Beef industry on verge of extinction


Augustine Mukaro

ZIMBABWE’S commercial beef herd is on the verge of extinction as a result of the country’s political upheavals.



Arial, Helvetica, sans-serif”>The commercial herd, bred over a period of 110 years, tumbled by over 90% since the onset of the chaotic land reform programme in 2000. The herd now stands at an estimated 120 000, down from 1,4 million recorded three years ago.


The Cattle Producers Association (CPA) said by July last year only 210 000 beef cattle survived.


“At the last count there were fewer than 125 000 breeding cows but the number will be lower by now,” the CPA said. “The entire national herd is on the road to extinction and the whole gene pool is being wiped out.”


The CPA is an affiliate of the Commercial Farmers Union.The looming disappearance of one of Zimbabwe’s most valuable assets is another dramatic illustration of the meltdown of the country’s economy. Wildlife has already been decimated by the occupation of conservancies and national parks.


Justice for Agriculture spokesman Ben Freeth said the commercial breeding herd fell by over 90% over the past three years.


“The commercial breeding herd now stands at 120 000 cows, down from 1,4 million recorded in 2000,” Freeth said.


Freeth said farm invasions had made it impossible for producers to meet even the local market.


“Producers can hardly meet the local market, worse still the exports,” he said.


“It would need up to at least two decades under very good beef-producing conditions for Zimbabwe to return to where the country was before the land invasions.


“The beef industry needs the longest period for recovery compared to any other agricultural sector,” he said.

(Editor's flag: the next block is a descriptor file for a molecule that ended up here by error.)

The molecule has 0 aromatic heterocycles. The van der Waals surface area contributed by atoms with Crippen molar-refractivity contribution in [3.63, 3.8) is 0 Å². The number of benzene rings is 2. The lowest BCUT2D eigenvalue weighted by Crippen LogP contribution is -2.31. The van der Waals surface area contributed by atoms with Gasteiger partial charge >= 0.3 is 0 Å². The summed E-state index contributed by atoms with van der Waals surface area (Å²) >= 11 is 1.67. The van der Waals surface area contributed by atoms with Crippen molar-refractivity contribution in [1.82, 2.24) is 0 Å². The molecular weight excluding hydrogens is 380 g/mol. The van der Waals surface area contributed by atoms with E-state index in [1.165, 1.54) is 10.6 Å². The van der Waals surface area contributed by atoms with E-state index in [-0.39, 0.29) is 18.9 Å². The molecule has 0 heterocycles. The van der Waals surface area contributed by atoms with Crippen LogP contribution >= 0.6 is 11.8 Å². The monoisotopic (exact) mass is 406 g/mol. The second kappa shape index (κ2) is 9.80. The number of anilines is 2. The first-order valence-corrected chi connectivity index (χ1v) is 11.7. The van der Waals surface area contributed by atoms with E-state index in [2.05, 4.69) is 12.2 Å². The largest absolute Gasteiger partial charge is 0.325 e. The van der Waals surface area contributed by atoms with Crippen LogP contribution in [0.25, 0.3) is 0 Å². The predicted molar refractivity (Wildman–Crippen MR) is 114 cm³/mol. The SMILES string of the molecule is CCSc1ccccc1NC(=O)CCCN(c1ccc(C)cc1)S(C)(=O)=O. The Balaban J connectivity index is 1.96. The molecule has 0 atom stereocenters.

Zimbabwe used to export a 9 100-tonne quota to the European Union until the onset of land invasions and the outbreak of foot-and-mouth disease which resulted in exports being closed. Beef exports to the EU, South Africa and other regional markets used to earn Zimbabwe in excess of US$50 million a year.


Freeth said the problem had been exacerbated by rampant stock theft caused by the breakdown of the rule of law.


He said the commercial farming sector used to maintain a good livestock tagging system and slaughtered animals could easily be traced. Very few of these systems are still in existence, he said.


“There is no room for tracing animals under the prevailing chaotic situation in the agricultural sector,” Freeth said. “Rampant livestock theft over the past three years seems to be flooding meat outlets. Stolen animals are not taken to registered abattoirs but find their way into the market through unethical butcheries.”


Freeth said some local consumers were not worried about the origin of the beef but only the price it is being sold at thereby promoting backyard beef trade and theft.